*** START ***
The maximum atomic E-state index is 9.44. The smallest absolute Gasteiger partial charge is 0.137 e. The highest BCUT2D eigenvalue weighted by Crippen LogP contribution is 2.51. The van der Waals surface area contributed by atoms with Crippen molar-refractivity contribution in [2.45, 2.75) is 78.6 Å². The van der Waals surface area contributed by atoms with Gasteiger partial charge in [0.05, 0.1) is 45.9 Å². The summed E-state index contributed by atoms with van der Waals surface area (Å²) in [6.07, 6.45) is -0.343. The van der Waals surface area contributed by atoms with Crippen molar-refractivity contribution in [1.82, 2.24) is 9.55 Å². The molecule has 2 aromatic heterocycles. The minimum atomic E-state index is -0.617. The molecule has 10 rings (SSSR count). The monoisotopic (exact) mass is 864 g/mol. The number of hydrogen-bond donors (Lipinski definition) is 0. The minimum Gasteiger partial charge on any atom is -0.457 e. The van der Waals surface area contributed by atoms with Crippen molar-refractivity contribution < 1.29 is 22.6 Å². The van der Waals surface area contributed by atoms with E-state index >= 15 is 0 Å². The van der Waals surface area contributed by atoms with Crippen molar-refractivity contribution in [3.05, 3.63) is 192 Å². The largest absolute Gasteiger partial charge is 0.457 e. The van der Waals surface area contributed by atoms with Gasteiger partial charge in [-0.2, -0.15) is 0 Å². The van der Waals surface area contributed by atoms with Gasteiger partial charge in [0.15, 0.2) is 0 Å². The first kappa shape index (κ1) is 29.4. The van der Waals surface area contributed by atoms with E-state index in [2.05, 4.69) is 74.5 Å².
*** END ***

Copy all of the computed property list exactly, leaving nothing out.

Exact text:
The maximum atomic E-state index is 9.44. The smallest absolute Gasteiger partial charge is 0.137 e. The highest BCUT2D eigenvalue weighted by Crippen LogP contribution is 2.51. The van der Waals surface area contributed by atoms with Crippen molar-refractivity contribution in [2.45, 2.75) is 78.6 Å². The van der Waals surface area contributed by atoms with Gasteiger partial charge in [0.05, 0.1) is 45.9 Å². The summed E-state index contributed by atoms with van der Waals surface area (Å²) in [6.07, 6.45) is -0.343. The van der Waals surface area contributed by atoms with Crippen molar-refractivity contribution in [1.82, 2.24) is 9.55 Å². The molecule has 2 aromatic heterocycles. The minimum atomic E-state index is -0.617. The molecule has 10 rings (SSSR count). The monoisotopic (exact) mass is 864 g/mol. The number of hydrogen-bond donors (Lipinski definition) is 0. The minimum Gasteiger partial charge on any atom is -0.457 e. The van der Waals surface area contributed by atoms with Crippen molar-refractivity contribution < 1.29 is 22.6 Å². The van der Waals surface area contributed by atoms with E-state index >= 15 is 0 Å². The van der Waals surface area contributed by atoms with Crippen molar-refractivity contribution in [3.05, 3.63) is 192 Å². The largest absolute Gasteiger partial charge is 0.457 e. The van der Waals surface area contributed by atoms with Gasteiger partial charge in [-0.2, -0.15) is 0 Å². The van der Waals surface area contributed by atoms with Gasteiger partial charge in [0.15, 0.2) is 0 Å². The first kappa shape index (κ1) is 29.4. The van der Waals surface area contributed by atoms with E-state index in [2.05, 4.69) is 74.5 Å².